Isotope fractionation of micropollutants during large-volume extraction: heads-up from a critical method evaluation for atrazine, desethylatrazine and 2,6-dichlorobenzamide at low ng/L concentrations in groundwater
A. Melsbach, D. Pittois, M. Bayerle, M. Daubmeier, A.H. Meyer, K. Hölzer, T. Gallé, and M. Elsner
Isotopes in Environmental and Health Studies, doi:10.1080/10256016.2020.1812599, 2020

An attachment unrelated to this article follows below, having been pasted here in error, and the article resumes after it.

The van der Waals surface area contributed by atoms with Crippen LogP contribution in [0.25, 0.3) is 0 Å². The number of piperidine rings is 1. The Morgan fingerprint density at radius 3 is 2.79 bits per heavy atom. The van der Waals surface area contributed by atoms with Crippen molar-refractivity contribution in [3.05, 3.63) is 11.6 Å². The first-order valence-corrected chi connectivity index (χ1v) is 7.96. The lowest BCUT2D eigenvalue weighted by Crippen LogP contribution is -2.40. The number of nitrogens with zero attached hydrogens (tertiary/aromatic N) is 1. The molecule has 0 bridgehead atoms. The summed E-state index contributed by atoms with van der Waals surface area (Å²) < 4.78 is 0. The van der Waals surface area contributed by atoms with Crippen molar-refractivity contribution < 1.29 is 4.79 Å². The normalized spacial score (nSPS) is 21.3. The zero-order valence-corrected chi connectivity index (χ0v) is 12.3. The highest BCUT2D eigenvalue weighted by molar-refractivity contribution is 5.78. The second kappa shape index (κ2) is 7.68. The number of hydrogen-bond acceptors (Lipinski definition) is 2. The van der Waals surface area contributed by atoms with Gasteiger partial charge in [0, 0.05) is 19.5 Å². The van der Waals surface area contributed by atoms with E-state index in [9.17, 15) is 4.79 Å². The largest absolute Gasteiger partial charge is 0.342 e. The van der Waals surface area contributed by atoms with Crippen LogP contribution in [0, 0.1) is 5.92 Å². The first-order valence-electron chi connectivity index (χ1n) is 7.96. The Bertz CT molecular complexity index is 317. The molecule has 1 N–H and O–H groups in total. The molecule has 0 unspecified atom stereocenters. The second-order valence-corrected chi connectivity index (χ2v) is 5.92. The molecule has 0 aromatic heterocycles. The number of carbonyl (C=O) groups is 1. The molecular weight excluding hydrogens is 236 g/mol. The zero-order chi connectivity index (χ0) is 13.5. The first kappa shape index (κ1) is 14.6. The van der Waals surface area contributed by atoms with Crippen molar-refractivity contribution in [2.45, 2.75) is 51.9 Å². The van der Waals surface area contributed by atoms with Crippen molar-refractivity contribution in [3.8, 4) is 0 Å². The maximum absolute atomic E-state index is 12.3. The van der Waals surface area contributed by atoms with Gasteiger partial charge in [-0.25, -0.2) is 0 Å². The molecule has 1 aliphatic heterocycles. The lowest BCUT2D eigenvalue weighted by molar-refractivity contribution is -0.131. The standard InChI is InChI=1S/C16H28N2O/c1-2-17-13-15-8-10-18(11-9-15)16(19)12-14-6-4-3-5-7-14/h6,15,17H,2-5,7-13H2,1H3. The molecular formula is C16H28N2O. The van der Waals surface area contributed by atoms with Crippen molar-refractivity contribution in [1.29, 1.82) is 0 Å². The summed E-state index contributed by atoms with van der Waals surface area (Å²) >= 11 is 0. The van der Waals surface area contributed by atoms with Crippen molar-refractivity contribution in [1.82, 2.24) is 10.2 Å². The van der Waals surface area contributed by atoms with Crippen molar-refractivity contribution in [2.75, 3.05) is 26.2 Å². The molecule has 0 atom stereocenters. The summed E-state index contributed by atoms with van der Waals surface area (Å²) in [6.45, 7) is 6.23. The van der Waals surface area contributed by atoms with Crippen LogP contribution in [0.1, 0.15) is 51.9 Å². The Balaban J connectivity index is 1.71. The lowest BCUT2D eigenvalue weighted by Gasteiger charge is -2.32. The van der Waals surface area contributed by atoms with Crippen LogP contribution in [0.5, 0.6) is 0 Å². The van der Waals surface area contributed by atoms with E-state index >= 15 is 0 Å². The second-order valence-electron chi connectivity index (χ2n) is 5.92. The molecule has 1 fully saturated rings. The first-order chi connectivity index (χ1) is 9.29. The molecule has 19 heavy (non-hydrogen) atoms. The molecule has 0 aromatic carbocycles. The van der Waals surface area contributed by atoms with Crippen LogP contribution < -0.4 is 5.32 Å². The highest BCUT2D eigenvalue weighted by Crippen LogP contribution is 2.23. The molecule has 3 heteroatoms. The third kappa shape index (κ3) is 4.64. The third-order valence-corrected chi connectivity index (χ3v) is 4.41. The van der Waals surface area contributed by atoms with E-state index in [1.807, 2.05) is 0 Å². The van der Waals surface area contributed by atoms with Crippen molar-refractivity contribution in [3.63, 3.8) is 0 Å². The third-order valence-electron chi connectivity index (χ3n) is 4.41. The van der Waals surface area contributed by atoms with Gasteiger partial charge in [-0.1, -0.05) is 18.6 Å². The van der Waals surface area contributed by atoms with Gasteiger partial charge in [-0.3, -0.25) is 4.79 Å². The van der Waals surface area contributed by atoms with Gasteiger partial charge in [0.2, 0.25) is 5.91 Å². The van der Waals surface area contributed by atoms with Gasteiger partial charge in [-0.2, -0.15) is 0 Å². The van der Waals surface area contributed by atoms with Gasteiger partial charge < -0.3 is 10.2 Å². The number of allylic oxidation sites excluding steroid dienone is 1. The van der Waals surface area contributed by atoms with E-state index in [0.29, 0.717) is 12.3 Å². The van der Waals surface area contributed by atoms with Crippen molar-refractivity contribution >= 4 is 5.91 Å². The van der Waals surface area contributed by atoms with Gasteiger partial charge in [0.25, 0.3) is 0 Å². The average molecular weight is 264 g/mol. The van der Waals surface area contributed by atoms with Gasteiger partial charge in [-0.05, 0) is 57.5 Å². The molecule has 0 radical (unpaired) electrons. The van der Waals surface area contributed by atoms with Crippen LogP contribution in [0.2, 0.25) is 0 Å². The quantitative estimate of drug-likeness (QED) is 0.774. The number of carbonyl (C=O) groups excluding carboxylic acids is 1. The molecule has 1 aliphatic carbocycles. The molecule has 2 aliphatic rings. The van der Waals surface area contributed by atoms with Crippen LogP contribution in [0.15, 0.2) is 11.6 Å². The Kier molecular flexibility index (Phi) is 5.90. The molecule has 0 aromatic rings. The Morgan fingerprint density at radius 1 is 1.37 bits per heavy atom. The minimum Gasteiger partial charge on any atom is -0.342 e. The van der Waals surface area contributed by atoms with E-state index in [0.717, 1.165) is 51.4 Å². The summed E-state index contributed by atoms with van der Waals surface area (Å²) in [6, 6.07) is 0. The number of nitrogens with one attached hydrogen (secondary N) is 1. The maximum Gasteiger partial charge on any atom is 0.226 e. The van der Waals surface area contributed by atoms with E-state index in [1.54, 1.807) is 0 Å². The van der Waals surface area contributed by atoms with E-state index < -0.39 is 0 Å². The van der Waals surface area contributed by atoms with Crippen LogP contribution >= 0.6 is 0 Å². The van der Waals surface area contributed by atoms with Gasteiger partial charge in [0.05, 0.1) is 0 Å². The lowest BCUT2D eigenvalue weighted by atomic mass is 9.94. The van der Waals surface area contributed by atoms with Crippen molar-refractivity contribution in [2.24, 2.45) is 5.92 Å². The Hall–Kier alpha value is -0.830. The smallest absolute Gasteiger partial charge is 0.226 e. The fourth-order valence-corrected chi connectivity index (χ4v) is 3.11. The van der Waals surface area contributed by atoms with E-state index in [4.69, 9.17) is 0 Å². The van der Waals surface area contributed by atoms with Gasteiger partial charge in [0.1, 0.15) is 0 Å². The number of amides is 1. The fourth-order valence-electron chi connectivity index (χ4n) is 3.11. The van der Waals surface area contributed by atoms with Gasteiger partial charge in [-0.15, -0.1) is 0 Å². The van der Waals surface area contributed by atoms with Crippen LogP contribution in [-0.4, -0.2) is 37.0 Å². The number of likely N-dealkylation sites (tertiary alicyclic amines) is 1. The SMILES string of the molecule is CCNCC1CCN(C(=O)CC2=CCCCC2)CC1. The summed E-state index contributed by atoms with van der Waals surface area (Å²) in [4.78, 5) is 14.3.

Micropollutants are frequently detected in groundwater. Thus, the question arises whether they are eliminated by natural attenuation so that pesticide degradation would be observed with increasing residence time in groundwater. Conventional analytical approaches rely on parent compound/metabolite ratios. These are difficult to interpret if metabolites are sorbed or further transformed. Compound-specific stable isotope analysis (CSIA) presents an alternative for identifying degradation based on the analysis of natural isotope abundances in pesticides and their changes during degradation. However, CSIA by gas chromatography–isotope ratio mass spectrometry is challenged by the low concentrations (ng/L) of micropollutants in groundwater. Consequently, large amounts of water need to be sampled requiring enrichment and clean-up steps from interfering matrix effects that must not introduce artefacts in measured isotope values. The aim of this study was to evaluate the accuracy of isotope ratio measurements of the frequently detected micropollutants atrazine, desethylatrazine and 2,6-dichlorobenzamide after enrichment from large water volumes (up to 100 L) by solid-phase extraction with consecutive clean-up by HPLC. Associated artefacts of isotope discrimination were found to depend on numerous factors including organic matter content and extraction volume. This emphasizes the necessity to perform a careful method evaluation of sample preparation and sample pre-treatment prior reliable CSIA.